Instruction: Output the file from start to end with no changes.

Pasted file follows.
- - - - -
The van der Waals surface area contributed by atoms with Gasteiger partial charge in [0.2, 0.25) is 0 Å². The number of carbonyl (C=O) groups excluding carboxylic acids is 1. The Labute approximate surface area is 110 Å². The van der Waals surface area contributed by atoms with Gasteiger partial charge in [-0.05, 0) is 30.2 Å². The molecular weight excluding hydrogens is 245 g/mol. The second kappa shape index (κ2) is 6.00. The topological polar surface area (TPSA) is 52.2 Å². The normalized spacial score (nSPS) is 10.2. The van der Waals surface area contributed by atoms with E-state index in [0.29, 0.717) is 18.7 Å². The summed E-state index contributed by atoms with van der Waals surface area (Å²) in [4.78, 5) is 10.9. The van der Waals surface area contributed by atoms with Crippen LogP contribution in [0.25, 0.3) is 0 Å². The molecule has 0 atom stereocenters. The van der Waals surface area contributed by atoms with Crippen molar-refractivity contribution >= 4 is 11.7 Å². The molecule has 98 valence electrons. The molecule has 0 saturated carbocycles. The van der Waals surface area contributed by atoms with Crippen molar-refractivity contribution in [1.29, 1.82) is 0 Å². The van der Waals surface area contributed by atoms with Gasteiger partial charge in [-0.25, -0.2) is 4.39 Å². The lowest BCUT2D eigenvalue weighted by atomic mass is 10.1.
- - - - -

The van der Waals surface area contributed by atoms with Gasteiger partial charge in [0.2, 0.25) is 0 Å². The number of carbonyl (C=O) groups excluding carboxylic acids is 1. The Labute approximate surface area is 110 Å². The van der Waals surface area contributed by atoms with Gasteiger partial charge in [-0.05, 0) is 30.2 Å². The molecular weight excluding hydrogens is 245 g/mol. The second kappa shape index (κ2) is 6.00. The topological polar surface area (TPSA) is 52.2 Å². The normalized spacial score (nSPS) is 10.2. The van der Waals surface area contributed by atoms with E-state index in [0.29, 0.717) is 18.7 Å². The summed E-state index contributed by atoms with van der Waals surface area (Å²) in [4.78, 5) is 10.9. The van der Waals surface area contributed by atoms with Crippen LogP contribution in [0.25, 0.3) is 0 Å². The molecule has 0 atom stereocenters. The van der Waals surface area contributed by atoms with Crippen molar-refractivity contribution >= 4 is 11.7 Å². The molecule has 98 valence electrons. The molecule has 0 saturated carbocycles. The van der Waals surface area contributed by atoms with Crippen molar-refractivity contribution in [1.29, 1.82) is 0 Å². The van der Waals surface area contributed by atoms with Gasteiger partial charge in [-0.25, -0.2) is 4.39 Å². The lowest BCUT2D eigenvalue weighted by atomic mass is 10.1.